I was digging around a few of my favourite design websites and found this little ditty. Im sure some of you must remember collecting the Garbage Pail Kids stickers and biting into the stale powdered gum that lay within the wax papered packaging. Take a read and let me know you used to collect.
If you were ever once a kid chances are there was something you loved to collect. For me it was Archie comics, for my brother it was lead soldiers and baseball cards, for my BFF up the block it was miniature spoons (don’t ask) and for some kids who were of prime collecting age in 1962 it was the graphic Mars Attacks trading cards. Before Tim Burton directed his 1996 film version (inspired by, methinks, the series’ 1994 rerelease), Mars Attacks was a trading card series produced by Topps, a company better remembered, perhaps, for their baseball cards packaged with a bright pink piece of Bazooka Joe brand bubble gum, which was manufactured onsite at their headquarters in Brooklyn. The Mars Attacks card packs also came with a heavily powdered slab of the delightfully difficult-to-chew gum, but unlike Topps’ other long-running series, Mars Attacks’ saga of alien destruction was considered too controversial and was shut down soon after production began.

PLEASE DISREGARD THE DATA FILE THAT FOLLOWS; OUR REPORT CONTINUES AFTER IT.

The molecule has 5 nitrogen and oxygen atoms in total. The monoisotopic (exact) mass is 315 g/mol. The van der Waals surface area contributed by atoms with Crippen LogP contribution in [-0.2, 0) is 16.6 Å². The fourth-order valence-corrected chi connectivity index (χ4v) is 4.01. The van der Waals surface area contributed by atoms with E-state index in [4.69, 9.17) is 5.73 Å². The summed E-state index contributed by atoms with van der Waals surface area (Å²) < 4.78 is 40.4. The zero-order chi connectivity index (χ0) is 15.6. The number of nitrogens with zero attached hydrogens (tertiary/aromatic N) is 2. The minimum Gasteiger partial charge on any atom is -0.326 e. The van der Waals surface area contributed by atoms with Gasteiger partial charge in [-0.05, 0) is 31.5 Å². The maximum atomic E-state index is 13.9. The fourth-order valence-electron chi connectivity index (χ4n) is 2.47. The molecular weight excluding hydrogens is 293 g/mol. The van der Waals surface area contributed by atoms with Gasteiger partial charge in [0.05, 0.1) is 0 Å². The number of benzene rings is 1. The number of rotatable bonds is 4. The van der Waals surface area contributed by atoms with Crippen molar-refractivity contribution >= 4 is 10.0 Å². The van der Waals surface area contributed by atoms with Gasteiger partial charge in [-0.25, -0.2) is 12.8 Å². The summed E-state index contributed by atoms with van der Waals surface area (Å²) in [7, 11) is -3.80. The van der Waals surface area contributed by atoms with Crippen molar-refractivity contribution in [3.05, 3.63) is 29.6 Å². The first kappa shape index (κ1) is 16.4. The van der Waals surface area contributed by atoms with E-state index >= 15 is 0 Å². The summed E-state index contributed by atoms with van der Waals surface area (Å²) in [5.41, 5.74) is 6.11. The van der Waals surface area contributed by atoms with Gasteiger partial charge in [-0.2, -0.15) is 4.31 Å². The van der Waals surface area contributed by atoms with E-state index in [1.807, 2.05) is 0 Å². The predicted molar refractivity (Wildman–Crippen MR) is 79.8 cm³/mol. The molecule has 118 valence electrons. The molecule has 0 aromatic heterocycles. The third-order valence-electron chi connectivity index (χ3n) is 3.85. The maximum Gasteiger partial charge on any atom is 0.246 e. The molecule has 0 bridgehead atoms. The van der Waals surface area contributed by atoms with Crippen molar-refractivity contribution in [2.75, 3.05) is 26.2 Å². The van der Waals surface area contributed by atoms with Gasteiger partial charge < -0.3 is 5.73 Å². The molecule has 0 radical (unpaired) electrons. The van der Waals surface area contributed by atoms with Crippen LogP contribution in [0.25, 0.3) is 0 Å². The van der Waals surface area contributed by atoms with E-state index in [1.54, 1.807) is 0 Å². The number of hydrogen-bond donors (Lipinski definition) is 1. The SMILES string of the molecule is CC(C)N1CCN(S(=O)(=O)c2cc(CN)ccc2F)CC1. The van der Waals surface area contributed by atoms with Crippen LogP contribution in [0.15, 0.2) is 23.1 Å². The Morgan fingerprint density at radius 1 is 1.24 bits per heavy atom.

The scenes depicted on the cards were actually toned down from even more gruesome images of dogs set ablaze by laser beams and battered corpses, human and alien alike, but parents, teachers, reporters and the local DA thought the battle scenes were still too bloody and the women way too buxom for young children’s eyes.
After printing ground to a halt the cards’ value soared; A full set of 55 cards is worth $25,000 today—more if you throw in an original wrapper or two. Adding to its cult classic status is the fact that the artwork for Mars Attacks was painted by Norm Saunders, “one of the most lauded pulp cover illustrators of the 40s and 50s.” Since every card needed to pop with the action and intensity of a pulp book cover, Saunders’ contribution was instrumental to the cards overwhelmingly popular reception amongst kids and teenagers as well as the adoration of fans that lives on today.
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